At the restaurant where we held the anniversary party, Pappy walked from table to table, greeting guests and radiating the fervor of a man who’d finally accepted forgiveness from God and himself. After we finished eating, he burst into a speech, loud and shameless, telling us of the perils he’d faced in his journey through the darkness. “So many times I laid awake at night making plans to end my life. But thinking of you all, I just couldn’t do it. I love you so much.” He punctuated the entire display with a noisy kiss on my grandmother’s cheek.
It was a resurrection worth celebrating. But my family, as if suspicious of his recovery, only edged their chairs back or rearranged the leftover scallops on their plates to avoid embracing the sentimental moment. As an emotionally retentive family, most of us were embarrassed by Pappy’s display of elation, acting as if resurrections happened every day and we could afford to ignore his and wait to appreciate the next.
Seemingly unaware of our discomfort, Pappy went about, scooping up the youngest of his fifteen grandchildren, tickling them, loving them. “I’m ready,” he proclaimed, “for the next fifty years of my life.”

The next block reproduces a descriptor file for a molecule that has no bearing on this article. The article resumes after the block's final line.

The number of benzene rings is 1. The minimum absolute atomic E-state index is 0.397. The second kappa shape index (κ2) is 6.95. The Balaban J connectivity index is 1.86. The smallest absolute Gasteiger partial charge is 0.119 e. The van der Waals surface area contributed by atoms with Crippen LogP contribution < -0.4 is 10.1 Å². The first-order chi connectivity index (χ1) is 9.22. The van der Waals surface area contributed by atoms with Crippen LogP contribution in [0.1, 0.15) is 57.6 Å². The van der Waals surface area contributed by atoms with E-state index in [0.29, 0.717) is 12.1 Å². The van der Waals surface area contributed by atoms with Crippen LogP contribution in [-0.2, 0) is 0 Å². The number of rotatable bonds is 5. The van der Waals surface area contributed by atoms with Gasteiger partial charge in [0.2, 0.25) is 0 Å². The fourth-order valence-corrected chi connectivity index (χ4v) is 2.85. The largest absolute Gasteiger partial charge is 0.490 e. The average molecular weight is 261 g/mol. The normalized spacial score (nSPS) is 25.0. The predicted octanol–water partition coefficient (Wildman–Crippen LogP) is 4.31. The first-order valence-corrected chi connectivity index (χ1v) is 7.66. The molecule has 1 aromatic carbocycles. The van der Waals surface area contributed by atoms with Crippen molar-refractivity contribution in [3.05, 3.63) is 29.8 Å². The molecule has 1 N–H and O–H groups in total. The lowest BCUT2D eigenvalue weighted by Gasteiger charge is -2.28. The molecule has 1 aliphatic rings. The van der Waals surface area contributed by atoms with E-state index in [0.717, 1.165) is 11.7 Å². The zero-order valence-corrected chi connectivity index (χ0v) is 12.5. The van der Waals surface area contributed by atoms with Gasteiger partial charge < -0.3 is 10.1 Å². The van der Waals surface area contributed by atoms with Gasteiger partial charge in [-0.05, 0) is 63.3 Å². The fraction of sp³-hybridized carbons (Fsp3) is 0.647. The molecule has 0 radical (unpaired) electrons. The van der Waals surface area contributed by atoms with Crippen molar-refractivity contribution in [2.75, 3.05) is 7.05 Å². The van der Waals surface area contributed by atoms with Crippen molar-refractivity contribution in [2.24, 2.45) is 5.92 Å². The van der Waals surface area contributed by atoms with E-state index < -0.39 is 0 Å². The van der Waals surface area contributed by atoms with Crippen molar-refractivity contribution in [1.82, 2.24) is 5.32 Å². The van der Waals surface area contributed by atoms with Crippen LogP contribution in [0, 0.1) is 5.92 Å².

So only six months later on that February night, my heart fell to hear not his lively voice on the phone, but the all too familiar tone of despair. I knew he’d been dragged back into the darkness by the draining effects of his stroke and a lack of support from his family. We chatted half-heartedly for a minute, neither of us exerting the energy to hide our emotions, me my disappointment and him his despair. When his voice grew raspy, he said, “Here’s your grandmother,” and handed over the phone.
My fear of Mamaw’s rambling didn’t come true; her heavy tone revealed the gravity of Pappy’s returned condition. As our brief conversation ended she asked, “Do you want to talk to your grandfather again?”